The experimental measurements of interest include a combined \(4.0 \sigma \) excess over the SM, which is seen by three experiments in the charged-current process
$$\begin{aligned} R_{D^{(*)}} = \frac{\Gamma (\bar{B} \rightarrow D^{(*)} \tau ^- \bar{\nu }_{\tau })}{\Gamma (\bar{B} \rightarrow D^{(*)} \ell ^- \bar{\nu }_{\ell })} , \end{aligned}$$
with \(\ell = e, \mu \). Assuming a common scaling of \(R_D\) and \(R_{D^*}\) with respect to their SM predictions, a one parameter fit to the averages presented by the Heavy Flavor Averaging Group (HFAG) yields \(R_{D^{(*)}}/(R_{D^{(*)}})_{\text {SM}} = 1.27 \pm 0.06\) [6, 7]. The HFAG result makes use of experimental measurements from BaBar [8, 9], LHCb [10], and Belle [11, 12] (see also [13]); as well as the theoretical predictions of Refs. [14, 15] (see also [16, 17]).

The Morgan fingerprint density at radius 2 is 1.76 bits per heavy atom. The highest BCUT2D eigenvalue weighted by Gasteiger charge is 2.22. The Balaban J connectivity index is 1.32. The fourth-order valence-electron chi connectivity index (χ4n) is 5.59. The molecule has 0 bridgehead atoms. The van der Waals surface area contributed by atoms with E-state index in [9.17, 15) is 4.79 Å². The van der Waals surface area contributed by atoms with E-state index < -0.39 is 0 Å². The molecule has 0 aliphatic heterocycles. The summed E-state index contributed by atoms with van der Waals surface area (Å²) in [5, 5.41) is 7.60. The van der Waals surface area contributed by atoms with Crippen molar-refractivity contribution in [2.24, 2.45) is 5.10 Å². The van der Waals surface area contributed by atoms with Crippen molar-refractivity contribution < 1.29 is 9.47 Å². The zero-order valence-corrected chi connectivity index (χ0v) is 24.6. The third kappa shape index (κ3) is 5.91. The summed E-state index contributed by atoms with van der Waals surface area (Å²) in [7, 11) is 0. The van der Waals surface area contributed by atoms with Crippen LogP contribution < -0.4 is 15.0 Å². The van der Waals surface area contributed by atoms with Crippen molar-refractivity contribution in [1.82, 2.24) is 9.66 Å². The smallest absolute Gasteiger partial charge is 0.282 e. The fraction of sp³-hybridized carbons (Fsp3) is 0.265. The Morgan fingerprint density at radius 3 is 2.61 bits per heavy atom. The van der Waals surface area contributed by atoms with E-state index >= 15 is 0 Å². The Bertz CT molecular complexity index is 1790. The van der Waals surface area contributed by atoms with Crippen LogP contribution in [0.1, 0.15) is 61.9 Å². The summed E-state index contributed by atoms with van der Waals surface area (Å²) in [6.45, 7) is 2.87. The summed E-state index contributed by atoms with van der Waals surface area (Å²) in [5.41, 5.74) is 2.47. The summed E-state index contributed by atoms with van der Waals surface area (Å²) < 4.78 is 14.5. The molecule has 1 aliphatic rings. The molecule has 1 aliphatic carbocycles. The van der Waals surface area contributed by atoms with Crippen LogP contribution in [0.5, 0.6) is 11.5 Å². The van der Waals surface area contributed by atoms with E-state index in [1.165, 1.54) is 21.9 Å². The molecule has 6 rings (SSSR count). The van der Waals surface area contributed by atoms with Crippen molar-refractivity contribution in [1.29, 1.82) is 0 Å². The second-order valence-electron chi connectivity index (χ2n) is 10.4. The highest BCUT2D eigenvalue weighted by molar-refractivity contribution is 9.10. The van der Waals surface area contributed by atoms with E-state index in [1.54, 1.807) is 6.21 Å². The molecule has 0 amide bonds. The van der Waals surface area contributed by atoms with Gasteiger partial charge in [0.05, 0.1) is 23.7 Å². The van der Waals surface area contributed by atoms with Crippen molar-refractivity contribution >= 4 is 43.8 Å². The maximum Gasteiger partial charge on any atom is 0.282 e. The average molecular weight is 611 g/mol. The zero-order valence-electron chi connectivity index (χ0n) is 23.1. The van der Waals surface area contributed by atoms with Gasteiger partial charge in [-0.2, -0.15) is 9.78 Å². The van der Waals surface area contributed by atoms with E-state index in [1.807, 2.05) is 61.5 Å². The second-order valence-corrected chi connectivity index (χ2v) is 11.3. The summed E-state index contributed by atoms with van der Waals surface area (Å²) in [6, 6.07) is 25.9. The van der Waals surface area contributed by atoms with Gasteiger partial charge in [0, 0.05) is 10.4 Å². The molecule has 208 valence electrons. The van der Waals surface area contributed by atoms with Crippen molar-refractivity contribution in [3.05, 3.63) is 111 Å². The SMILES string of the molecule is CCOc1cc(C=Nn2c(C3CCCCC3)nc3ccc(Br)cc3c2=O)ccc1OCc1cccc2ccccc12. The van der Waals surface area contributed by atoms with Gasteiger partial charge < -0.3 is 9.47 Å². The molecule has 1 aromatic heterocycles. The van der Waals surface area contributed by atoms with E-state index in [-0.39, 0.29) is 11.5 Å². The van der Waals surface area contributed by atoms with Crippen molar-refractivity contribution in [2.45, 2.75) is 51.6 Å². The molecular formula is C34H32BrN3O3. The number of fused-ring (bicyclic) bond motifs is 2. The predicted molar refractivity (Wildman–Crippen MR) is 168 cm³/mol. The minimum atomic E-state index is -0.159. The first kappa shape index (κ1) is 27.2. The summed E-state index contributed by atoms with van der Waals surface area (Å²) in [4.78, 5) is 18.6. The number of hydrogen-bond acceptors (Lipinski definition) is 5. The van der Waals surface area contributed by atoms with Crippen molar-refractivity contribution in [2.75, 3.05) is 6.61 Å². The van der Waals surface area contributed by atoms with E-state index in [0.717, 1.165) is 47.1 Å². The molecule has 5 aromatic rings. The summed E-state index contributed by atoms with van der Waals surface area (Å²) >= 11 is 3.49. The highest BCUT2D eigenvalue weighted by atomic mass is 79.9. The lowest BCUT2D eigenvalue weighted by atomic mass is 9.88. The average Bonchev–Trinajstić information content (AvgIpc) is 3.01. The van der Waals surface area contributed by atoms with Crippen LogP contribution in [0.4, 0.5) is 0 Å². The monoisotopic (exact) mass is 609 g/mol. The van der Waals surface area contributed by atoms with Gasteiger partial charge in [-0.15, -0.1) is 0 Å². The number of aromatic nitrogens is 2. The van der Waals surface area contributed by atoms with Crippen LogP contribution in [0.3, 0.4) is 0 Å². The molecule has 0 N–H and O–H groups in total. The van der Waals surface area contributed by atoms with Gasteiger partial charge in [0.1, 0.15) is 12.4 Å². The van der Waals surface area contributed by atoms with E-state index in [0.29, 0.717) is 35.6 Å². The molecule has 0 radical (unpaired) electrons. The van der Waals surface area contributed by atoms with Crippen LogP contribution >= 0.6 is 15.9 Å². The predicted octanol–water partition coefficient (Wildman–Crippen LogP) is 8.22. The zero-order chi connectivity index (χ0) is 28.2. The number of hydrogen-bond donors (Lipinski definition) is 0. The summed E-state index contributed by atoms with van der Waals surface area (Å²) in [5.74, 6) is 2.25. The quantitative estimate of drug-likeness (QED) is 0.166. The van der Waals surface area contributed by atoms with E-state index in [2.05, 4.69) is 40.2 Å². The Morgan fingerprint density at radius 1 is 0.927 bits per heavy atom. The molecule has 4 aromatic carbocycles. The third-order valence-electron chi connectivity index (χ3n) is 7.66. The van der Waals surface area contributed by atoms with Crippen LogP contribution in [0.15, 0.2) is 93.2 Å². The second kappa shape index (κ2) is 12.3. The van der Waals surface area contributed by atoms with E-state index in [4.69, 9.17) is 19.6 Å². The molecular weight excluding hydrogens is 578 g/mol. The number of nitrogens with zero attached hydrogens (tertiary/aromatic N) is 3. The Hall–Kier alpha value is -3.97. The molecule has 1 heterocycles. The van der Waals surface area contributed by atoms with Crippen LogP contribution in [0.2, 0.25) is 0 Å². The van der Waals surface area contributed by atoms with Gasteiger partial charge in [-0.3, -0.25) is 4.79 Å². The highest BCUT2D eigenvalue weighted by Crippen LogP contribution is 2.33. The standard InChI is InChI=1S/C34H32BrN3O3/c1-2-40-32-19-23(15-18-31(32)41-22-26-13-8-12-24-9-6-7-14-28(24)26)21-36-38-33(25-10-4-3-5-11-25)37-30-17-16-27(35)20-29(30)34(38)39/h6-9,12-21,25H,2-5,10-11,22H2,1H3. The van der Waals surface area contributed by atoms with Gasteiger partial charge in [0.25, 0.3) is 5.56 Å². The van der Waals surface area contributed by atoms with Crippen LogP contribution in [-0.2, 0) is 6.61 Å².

Furthermore, LHCb has reported [18, 19] a \(2.6\sigma \) deviation from the SM in the neutral current process
$$\begin{aligned} R_K = \frac{\Gamma (B^+ \rightarrow K^+ \mu ^+ \mu ^-)}{\Gamma (B^+ \rightarrow K^+ e^+ e^-)}, \end{aligned}$$
possibly indicating a violation of lepton flavor universality (LFU). Specifically, for \(M_{\ell ^+ \ell ^-}^2 \in [1,\, 6]~\text {GeV}^2\) the measured value of \(R_K\) is \(0.745_{-0.074}^{+0.090} (\text {stat}) \pm 0.035 (\text {syst})\), compared to a SM value that is close to 1 [20, 21]. Global fits to all \(b \rightarrow s \ell \ell \) data seem to indicate a more general tension with the SM [22, 23].1 However, many of these observables are subject to significant hadronic uncertainties, whereas \(R_K\) and \(R_{D^{(*)}}\), are not. On the phenomenological side of things much work has been and continues to be done; see for instance [25, 26, 27, 28, 29, 30, 31, 32, 33, 34, 35, 36, 37, 38, 39, 40, 41, 42, 43, 44, 45, 46, 47, 48, 49, 50, 51, 52].